Theodore Roosevelt New Nationalism

1280 WordsJun 16, 20186 Pages
On August 31, 1910, former President Theodore Roosevelt visited Osawatomie, Kansas to give a speech and participate in a memorial dedication. (Hennessy, 1910). Roosevelt had declined to run for re-election to the presidency in 1908, deciding to exit politics and go on a yearlong African safari (Ellis, 2001, p. 284). Frustrated with President Taft’s actions, Roosevelt reentered political life in 1910 (Mowry, 1939). In the Osawatomie address, Roosevelt introduced his idea for a New Nationalism. Many of the speech’s components became the bedrock of the Bull Moose campaign used by the Progressive Party in the 1912 election (Spring, 1970). In the address, Roosevelt compares the struggle for economic equality to the one for abolition of slavery…show more content…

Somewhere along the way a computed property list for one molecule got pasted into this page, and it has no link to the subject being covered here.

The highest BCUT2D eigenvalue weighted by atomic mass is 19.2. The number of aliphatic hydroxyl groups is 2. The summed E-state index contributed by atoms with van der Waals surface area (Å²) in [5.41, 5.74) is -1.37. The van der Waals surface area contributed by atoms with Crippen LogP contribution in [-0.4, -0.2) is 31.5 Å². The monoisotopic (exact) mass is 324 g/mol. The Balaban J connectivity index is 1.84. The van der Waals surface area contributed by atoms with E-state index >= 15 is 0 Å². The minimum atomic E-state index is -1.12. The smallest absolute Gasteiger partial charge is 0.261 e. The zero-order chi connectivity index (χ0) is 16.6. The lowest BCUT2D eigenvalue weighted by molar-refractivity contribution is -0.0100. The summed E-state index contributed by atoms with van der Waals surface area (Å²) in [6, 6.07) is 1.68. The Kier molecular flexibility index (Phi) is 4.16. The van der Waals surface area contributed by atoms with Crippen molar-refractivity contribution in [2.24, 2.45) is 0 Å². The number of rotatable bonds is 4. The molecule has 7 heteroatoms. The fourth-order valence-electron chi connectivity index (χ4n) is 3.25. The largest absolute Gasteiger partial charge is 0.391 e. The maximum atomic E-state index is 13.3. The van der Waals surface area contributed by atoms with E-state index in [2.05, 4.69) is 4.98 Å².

Roosevelt felt President Taft was too conservative and pro-business (Robinson, 2003). In reaction to that, he met with Progressive leaders after returning from Africa and began plotting a political comeback (Robinson, 2003). I will be analyzing the first 16 paragraphs of the New Nationalism address. I chose to focus on this excerpt because Roosevelt strays from the topic of income inequality in the rest and proposes 17 other reforms. He covers education, foreign policy, and other political issues as he continues speaking. These things would not have gotten adequate focus if I had attempted to analyze the entire address. Roosevelt addressed a crowd of 30,000 people in Osawatomie on August 31, 1910. (La Forte, 1966, p.187). He spoke outside after the John Brown memorial dedication (Hennessy, 1910). When he arrived, the audience greeted him with chants of “Hello, Teddy!” and enthusiastically cheered the speech at its conclusion (La Forte, 1996, p.196). Roosevelt stood on a kitchen table in front of the crowd and spoke for one and a half hours (La Forte, 1996, p. 196). Kansas’ governor, Walter Stubbs, joined Roosevelt on the table after the speech and declared, “We have just heard one of the greatest pronouncements for human welfare ever made. This is one of the big moments in the history of the United States!" (La Forte, 1996, p. 197) Since there
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